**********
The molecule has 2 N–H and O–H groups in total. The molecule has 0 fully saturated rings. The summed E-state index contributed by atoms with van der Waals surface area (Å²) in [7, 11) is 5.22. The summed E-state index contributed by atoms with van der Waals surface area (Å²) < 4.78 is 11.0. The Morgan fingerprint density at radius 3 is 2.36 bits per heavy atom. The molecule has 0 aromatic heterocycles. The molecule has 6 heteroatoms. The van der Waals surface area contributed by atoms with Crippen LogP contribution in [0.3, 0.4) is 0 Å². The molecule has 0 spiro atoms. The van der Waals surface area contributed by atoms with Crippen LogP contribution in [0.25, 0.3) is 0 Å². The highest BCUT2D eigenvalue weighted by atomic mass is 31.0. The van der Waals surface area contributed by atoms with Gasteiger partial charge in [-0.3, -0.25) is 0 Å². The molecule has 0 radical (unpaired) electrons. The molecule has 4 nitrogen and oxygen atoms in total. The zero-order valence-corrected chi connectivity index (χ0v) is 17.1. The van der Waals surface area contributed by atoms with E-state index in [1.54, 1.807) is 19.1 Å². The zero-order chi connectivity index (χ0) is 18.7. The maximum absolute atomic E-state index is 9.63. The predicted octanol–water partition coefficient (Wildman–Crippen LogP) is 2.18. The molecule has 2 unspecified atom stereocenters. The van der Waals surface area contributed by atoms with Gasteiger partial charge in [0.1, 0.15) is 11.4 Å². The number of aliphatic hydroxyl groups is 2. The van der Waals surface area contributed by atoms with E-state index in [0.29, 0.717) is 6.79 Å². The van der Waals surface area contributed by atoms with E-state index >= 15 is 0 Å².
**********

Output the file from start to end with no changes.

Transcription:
The molecule has 2 N–H and O–H groups in total. The molecule has 0 fully saturated rings. The summed E-state index contributed by atoms with van der Waals surface area (Å²) in [7, 11) is 5.22. The summed E-state index contributed by atoms with van der Waals surface area (Å²) < 4.78 is 11.0. The Morgan fingerprint density at radius 3 is 2.36 bits per heavy atom. The molecule has 0 aromatic heterocycles. The molecule has 6 heteroatoms. The van der Waals surface area contributed by atoms with Crippen LogP contribution in [0.3, 0.4) is 0 Å². The molecule has 0 spiro atoms. The van der Waals surface area contributed by atoms with Crippen LogP contribution in [0.25, 0.3) is 0 Å². The highest BCUT2D eigenvalue weighted by atomic mass is 31.0. The van der Waals surface area contributed by atoms with Gasteiger partial charge in [-0.3, -0.25) is 0 Å². The molecule has 0 radical (unpaired) electrons. The molecule has 4 nitrogen and oxygen atoms in total. The zero-order valence-corrected chi connectivity index (χ0v) is 17.1. The van der Waals surface area contributed by atoms with E-state index in [1.54, 1.807) is 19.1 Å². The zero-order chi connectivity index (χ0) is 18.7. The maximum absolute atomic E-state index is 9.63. The predicted octanol–water partition coefficient (Wildman–Crippen LogP) is 2.18. The molecule has 2 unspecified atom stereocenters. The van der Waals surface area contributed by atoms with Gasteiger partial charge in [0.1, 0.15) is 11.4 Å². The number of aliphatic hydroxyl groups is 2. The van der Waals surface area contributed by atoms with E-state index in [0.29, 0.717) is 6.79 Å². The van der Waals surface area contributed by atoms with E-state index >= 15 is 0 Å².